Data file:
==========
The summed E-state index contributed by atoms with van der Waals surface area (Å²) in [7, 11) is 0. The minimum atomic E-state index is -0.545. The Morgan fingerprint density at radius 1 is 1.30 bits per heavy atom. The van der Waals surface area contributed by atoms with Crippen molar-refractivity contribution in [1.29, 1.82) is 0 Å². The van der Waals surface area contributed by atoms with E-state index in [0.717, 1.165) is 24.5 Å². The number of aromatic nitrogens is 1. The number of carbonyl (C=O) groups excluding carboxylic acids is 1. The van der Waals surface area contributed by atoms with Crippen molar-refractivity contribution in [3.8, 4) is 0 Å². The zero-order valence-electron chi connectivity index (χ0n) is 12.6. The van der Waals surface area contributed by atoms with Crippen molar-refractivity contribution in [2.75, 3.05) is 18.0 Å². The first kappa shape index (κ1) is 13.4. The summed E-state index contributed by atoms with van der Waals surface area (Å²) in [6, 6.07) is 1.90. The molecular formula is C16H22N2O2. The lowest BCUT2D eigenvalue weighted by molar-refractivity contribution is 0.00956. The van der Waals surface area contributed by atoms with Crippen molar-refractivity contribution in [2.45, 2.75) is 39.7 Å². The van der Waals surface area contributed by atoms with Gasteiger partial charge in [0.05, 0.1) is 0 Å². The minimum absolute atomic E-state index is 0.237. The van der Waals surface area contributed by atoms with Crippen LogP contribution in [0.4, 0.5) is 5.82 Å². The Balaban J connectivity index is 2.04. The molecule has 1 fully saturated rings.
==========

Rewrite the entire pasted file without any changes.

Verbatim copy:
The summed E-state index contributed by atoms with van der Waals surface area (Å²) in [7, 11) is 0. The minimum atomic E-state index is -0.545. The Morgan fingerprint density at radius 1 is 1.30 bits per heavy atom. The van der Waals surface area contributed by atoms with Crippen molar-refractivity contribution in [1.29, 1.82) is 0 Å². The van der Waals surface area contributed by atoms with E-state index in [0.717, 1.165) is 24.5 Å². The number of aromatic nitrogens is 1. The number of carbonyl (C=O) groups excluding carboxylic acids is 1. The van der Waals surface area contributed by atoms with Crippen molar-refractivity contribution in [3.8, 4) is 0 Å². The zero-order valence-electron chi connectivity index (χ0n) is 12.6. The van der Waals surface area contributed by atoms with Crippen molar-refractivity contribution in [2.75, 3.05) is 18.0 Å². The first kappa shape index (κ1) is 13.4. The summed E-state index contributed by atoms with van der Waals surface area (Å²) in [6, 6.07) is 1.90. The molecular formula is C16H22N2O2. The lowest BCUT2D eigenvalue weighted by molar-refractivity contribution is 0.00956. The van der Waals surface area contributed by atoms with Crippen molar-refractivity contribution in [2.45, 2.75) is 39.7 Å². The van der Waals surface area contributed by atoms with Gasteiger partial charge in [0.05, 0.1) is 0 Å². The minimum absolute atomic E-state index is 0.237. The van der Waals surface area contributed by atoms with Crippen LogP contribution in [0.4, 0.5) is 5.82 Å². The Balaban J connectivity index is 2.04. The molecule has 1 fully saturated rings.